Mid-Season Grades - Defense

On Monday, Steve Sarkisian mentioned he doesn't hand out grades - but that isn't going to stop Dawgman.com from dishing out some gold stars where warranted as the Washington Huskies head into 'halftime' of the 2012 season. And when it comes to the defense, they get more stars than Grauman's Chinese Theater. And that is the biggest bright spot so far through UW's .500 campaign.

Defensive Line - This was supposed to be a big strength of the Washington defense heading into the 2012 season. The interior was chock full of big bodies ready to clog things up inside; Danny Shelton, Semisi Tokolahi, Lawrence Lagafuaina and Sione Potoae were the known quantities, while Josh Banks and Pio Vatuvei would come in to find their niche in the crowd. Lagafuaina suffered a knee injury in practice that has sidelined him for the full year, but the emergence of Banks and Vatuvei has more than made up for his loss.

Shelton has been the anchor inside, and he has been as solid as a rock. Tokolahi has also done well inside and Banks is starting to really come on as the season develops. All five of the remaining interior players need to find their given roles in the rotation and master them, because the Huskies can't count on consistency out wide for pushing the quarterback toward the middle. In fact UW has only nine sacks in six games, a mark that is currently second to last in the Pac-12. Only Arizona, the team they play on Saturday, has less (6).

On the outside, Hauoli Jamora's return from an ACL tear in 2011 was derailed for another year during fall camp, meaning Talia Crichton would have to step in and play substantial minutes. The senior has been serviceable but he's never been as good as Jamora in his prime. On the other side, Andrew Hudson has also been solid but unspectacular. Unfortunately for Washington, you have to have dynamic defensive ends to really make a defense tick and they haven't had a great pair since Daniel Te'o-Nesheim and Greyson Gunheim a half-dozen years ago. In fact it's intriguing to think what new Defensive Coordinator Justin Wilcox could have done with that pair of rangy, tenacious defenders.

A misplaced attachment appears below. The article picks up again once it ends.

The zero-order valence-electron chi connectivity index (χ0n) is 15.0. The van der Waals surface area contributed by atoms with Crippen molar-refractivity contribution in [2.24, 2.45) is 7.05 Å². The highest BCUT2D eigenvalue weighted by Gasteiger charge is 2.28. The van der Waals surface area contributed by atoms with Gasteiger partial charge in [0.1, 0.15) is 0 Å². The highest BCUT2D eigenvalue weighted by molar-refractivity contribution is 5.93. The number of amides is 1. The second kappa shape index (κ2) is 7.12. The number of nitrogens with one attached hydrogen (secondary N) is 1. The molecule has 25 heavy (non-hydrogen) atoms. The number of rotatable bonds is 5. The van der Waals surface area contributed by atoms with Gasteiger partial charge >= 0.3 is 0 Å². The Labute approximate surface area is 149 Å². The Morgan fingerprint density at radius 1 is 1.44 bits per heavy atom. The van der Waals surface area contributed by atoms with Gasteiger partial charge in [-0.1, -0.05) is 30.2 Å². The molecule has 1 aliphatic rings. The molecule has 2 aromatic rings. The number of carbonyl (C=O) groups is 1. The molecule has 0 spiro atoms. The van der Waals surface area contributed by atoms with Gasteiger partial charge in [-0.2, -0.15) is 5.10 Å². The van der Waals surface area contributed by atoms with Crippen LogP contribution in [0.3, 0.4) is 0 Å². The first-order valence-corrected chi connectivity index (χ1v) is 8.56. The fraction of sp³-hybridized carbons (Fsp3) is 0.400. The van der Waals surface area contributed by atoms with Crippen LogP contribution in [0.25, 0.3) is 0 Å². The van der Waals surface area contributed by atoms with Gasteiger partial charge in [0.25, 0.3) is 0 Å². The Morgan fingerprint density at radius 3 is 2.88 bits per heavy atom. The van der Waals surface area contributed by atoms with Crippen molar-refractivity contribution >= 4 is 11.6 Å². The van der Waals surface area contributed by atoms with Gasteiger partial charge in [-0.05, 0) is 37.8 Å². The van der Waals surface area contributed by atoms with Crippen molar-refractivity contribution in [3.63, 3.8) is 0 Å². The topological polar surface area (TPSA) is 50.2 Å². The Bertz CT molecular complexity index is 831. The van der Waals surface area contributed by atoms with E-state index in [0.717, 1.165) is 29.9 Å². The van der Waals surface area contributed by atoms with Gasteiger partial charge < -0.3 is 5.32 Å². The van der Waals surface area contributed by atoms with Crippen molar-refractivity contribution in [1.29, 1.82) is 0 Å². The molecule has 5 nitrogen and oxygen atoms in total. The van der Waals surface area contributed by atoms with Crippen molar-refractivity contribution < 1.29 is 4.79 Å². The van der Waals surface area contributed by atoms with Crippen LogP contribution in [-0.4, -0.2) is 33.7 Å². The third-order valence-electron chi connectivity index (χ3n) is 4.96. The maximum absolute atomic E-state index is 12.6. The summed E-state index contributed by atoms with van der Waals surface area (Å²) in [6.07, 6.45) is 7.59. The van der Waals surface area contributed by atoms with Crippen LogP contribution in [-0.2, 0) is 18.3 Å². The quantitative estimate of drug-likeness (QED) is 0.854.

Josh Shirley has definitely disappointed from a sheer numbers standpoint but I feel that has as much to do with how Wilcox prefers to use him as much as anything else. I get the impression Shirley is going to become very much a situational player from here on out, only coming in during down-and-distance situations where Wilcox gambles on the offense passing the ball. In those scenarios, Shirley can cut loose and do nothing but go kill the quarterback - which is his best strength. Remember, Sarkisian designated a position just for him on the depth - RUSH - and that's pretty much all he's good at right now - so Wilcox wants to try and put him in a many situations where he can play with only one thought in his head; sack.

Overall, the defensive line has been average. The interior players are holding up their end, but the ends aren't delivering like they should. The fact that no defensive lineman has more than 2.5 tackles for loss (and the one player that does, Shirley, looks to have been given a spot role) so far through six games is a testament to their lack of penetration. There's signs of improvement on the horizon, but all UW fans can think about right now is how good this defense could be with an above average line - especially given the thought of how massive the improvement has already been so far in six games from a disastrous 2011 season.

Grade: C
Linebackers - This group has undergone a renaissance of sorts with Nate Fellner, Taz Stevenson, Evan Zeger, Travis Feeney and Shaq Thompson added to the mix from the secondary - and the positional resurrection that has taken place has been impressive to watch. Given the fact that Matt Lyons, Garret Gilliland and Tim Tucker are history, it was clear new Linebackers Coach Peter Sirmon needed a player transfusion - and he got it.

Timu, named a team captain, has been his normal tough self - and has added the role of tackler to his position. Last year he constantly put himself in great positions to make plays but was let down by a lack of form tackling, but he hasn't been bothered by that this year nearly as much. Is he a finished product yet? Far from it, as he's still learning the position - but the sophomore is making strides all the time. Backing him up is Thomas Tutogi, and we're now starting to see why teams like USC offered him. The junior college transfer is a load and really brings it on every play. Because of his size he's somewhat limited in the kinds of situations Wilcox will put him in - for instance he probably won't be in every down against a team like Arizona that likes to play offense like they are playing basketball on grass - but against bigger, more straightforward offenses he has come up trumps time and time again.